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October Quotes: (A Buddhist?) Walt Whitman on a Spiritual America

october_quotes_spiritual_america.jpgby Ethan Nichtern

An October Quote to start the month.

Question Number One: What does a Spiritual America look like, and is there a difference between “spiritual” and “religious?”


Question Number Two: Was Walt Whitman America’s First Buddhist? Or just a spiritual revolutionary?

“Intense and loving comradeship, the personal
attachment of [hu]man to [hu]man–which, hard to define, underlies the lessons
and ideals of the profound saviors of every land and age, and which seems to
promise, when thoroughly develop’d, cultivated and recognised in manners and
literature, the most substantial hope and safety of the future of these States,
will then be fully express’d.
It is to the development, identification, and
general prevalence of that fervid comradeship…that I look for the counterbalance
and offset of our materialistic and vulgar American democracy, and the
spiritualization thereof.


Many will say it is a dream, and will not follow my
inferences: but I confidently expect a time when there will be seen, running
like a half-hid warp though all the myriad audible and visible worldly
interests of America, threads of [hu]manly friendship, fond and loving, pure
and sweet, strong and life-long, carried to degrees hitherto unknown–not only
giving tone to individual character, and making it unprecedentedly emotional,
muscular, heroic, and refined, but having the deepest relationship to general
politics. I say democracy infers such loving comradeship, as its most
inevitable twin or counterpart, without which it will be incomplete, in vain,
and incapable of perpetuating itself.

-Walt Whitman

Vistas, 1871

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Matt Jones

posted October 1, 2009 at 10:25 am

A thought I keep having, as related to this as it is to any other post:
Is not our goal to accept people on their terms, for who they think they are, etc. / and to participate in life (live life) the way we think best suits us?
I think about changing minds a lot. A recent startling conversation I’ve had involved whether or not prospective parents will spank (read: hit) their children. Many responses were “of course, I was spanked and I’m OK” or “yes, putting the muscle memory of something being bad is very important: — coming from friends I shared many commonalities with (non-religious but spiritual with a Buddhist slant, politically liberal, artistic, well read, etc.) and it was utterly shocking. In my response I was reactionary and told them how that I’d assumed we were progressive enough to realize that corporeal punishment wasn’t acceptable, ever, and especially on children. Every time I got this response: that’s how I feel, you aren’t going to change my mind.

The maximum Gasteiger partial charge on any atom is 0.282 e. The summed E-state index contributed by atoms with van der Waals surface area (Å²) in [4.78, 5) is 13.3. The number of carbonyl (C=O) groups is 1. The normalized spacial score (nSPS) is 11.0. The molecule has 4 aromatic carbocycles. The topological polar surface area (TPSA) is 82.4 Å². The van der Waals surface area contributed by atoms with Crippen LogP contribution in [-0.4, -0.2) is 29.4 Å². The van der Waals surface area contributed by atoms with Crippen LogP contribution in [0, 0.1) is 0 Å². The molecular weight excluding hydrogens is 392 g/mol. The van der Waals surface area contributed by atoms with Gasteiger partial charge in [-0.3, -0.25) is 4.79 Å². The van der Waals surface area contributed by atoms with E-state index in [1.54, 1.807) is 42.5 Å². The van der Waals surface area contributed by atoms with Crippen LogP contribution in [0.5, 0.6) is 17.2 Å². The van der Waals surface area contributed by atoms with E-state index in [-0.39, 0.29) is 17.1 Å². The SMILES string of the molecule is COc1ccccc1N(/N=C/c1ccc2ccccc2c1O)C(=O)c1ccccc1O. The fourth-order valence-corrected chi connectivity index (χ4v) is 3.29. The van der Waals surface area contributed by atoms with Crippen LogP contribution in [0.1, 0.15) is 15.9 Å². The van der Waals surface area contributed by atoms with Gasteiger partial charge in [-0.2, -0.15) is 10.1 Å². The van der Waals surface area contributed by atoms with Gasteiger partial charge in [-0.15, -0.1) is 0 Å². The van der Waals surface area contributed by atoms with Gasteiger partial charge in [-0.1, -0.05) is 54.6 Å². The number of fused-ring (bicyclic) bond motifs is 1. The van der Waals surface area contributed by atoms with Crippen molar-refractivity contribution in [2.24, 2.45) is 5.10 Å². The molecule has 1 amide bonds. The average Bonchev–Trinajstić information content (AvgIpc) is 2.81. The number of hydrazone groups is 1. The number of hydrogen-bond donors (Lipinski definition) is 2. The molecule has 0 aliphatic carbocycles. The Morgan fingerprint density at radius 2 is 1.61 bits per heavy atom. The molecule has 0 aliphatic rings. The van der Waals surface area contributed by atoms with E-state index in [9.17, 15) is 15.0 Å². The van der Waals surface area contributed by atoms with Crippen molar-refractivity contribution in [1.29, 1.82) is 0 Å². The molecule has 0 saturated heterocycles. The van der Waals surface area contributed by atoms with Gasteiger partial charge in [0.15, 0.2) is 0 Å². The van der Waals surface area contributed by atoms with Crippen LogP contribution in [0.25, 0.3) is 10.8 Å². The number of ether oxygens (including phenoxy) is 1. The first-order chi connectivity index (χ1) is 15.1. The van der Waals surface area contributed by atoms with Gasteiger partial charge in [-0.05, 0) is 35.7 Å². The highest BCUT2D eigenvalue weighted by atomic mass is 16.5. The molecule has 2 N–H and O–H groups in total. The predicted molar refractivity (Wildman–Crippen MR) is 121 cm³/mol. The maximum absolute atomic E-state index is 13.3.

And it’s true, I can’t change anyone’s mind but my own. Their minds are theirs for the changing. As my girlfriend later said “are you going to become an anti-spanking crusader?” and I said that I wouldn’t but I would live my life and do my best and maybe that’s enough to help people change their own minds about such things.
Two days after the initial spanking argu-discussion the pro-spanking friend IM’d me and said that he’d come around to thinking that spanking was wrong, was reminded of a situation where his father disciplined his sister with love and kindness in a situation he’d normally have spanked her and the affect it had on their relationship. He said he’d like to think he’d never spank his child and that he could handle a disciplinary situation with (stern) compassion and love.
If I hadn’t made a stink about it would this friend have come to see that hitting children (even when the word used is “spank”) is wrong? I don’t know. It’s a balancing act. It seems that sometimes one needs to put a little more out to get one’s opinions heard and knowing when to do that is important.
Another thought: if everyone was a practicing Buddhist the world would be an entirely different place and I often think of a Spiritual 1984. Does that make sense? The world needs to be the way it is to allow Buddhism to be so beautiful.
Peace and love,

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Anan E. Maus

posted October 2, 2009 at 10:42 am

Walt Whitman was indeed a spiritual giant.
In addition to his poetry, folks should take some time to read his writings about being a nurse during the Civil War. Some of the most beautiful language I have ever read, anywhere.
Here is a link to praise of Walt Whitman by the Indian saint Sri Chinmoy:
(In 2007, Sri Chinmoy was nominated for the Nobel Peace Prize by Archbishop Desmond Tutu and former Soviet leader Mikhail Gorbachev)

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Neil Richardson

posted October 30, 2009 at 4:01 pm

I have been researching and teaching a meditation that Whitman practiced and described in one of his unpublished manuscripts. It was probably more similar in nature to mindfulness meditation than to an actual traditional Buddhist practice but he likely developed the practice from reading/talking to Emerson (who did not meditate in any kind of traditional sense). There is also little doubt that an epiphany he experienced when he was 33 years old gave him deep, if temporary insight. Vedanta ideas were also influences in his writing…that described the impermanence of what we can see and feel right now. Even though these sense experiences were “maya” or illusion he urged readers to explore all the varieties of experiences.

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posted September 6, 2014 at 10:18 am

I do not even know how I ended up here, but I thought this
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